Responding to calls for critical interrogations of pilgrimages, our paper examines how different religious meanings are (re)inscribed in spaces through the performance of annual events in a post-secular context. This focus reveals how pilgrims’ embodied practices are fundamental to continuing definitions of these locations as sacred places. Using accounts of the Croagh Patrick and Our Lady’s Island pilgrimages in Ireland, we trace the movement of people in these spaces focusing on how meanings are forged, refracted, and challenged through the performances. These mass embodiments assert traditional understandings of Christian worship and looser spiritual interpretations, while simultaneously involving secular concerns. The paper advances discussions of pilgrimages through an examination of the processes of embodied place-making found at two Irish pilgrimage sites informed by considerations of the increasingly complex religious-spiritual spatialities. We contend that the processes of inscription centre on the corporeal spatial practices which sustain, enhance, and unsettle the (re)creation of these places as sacred.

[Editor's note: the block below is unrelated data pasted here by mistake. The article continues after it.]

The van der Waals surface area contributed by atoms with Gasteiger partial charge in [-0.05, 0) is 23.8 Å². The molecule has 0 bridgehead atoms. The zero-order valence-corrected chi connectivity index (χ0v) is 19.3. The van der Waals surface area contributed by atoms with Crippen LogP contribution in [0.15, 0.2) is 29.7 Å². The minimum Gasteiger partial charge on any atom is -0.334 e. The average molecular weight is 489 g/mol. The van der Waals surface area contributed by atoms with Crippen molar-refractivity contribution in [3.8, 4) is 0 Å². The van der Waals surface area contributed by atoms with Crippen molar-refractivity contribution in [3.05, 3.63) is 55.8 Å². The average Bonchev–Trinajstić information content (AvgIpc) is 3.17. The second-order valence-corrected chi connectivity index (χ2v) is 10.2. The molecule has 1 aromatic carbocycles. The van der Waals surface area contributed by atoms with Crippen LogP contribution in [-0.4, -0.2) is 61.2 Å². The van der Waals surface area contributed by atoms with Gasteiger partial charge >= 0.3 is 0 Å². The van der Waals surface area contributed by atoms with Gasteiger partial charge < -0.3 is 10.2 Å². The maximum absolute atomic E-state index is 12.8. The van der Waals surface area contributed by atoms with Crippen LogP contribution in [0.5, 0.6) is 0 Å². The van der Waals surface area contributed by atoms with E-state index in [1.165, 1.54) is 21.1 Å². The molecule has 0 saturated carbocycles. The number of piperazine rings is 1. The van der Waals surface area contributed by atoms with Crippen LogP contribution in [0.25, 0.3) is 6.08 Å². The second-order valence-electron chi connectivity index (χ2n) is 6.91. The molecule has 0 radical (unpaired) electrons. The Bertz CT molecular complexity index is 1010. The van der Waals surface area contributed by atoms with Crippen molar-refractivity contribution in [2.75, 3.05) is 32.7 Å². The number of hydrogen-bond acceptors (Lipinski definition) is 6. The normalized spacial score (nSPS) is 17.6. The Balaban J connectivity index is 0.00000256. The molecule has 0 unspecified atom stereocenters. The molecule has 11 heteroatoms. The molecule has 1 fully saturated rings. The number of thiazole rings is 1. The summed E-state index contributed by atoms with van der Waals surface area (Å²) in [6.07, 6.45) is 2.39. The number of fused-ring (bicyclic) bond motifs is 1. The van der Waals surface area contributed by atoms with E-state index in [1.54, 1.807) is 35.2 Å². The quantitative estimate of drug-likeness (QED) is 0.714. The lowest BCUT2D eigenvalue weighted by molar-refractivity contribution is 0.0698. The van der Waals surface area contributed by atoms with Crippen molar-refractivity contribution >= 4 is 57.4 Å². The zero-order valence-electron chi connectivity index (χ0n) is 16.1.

Creative Commons License

Creative Commons Attribution-NonCommercial-ShareAlike 4.0 International License
This work is licensed under a Creative Commons Attribution-NonCommercial-Share Alike 4.0 International License.





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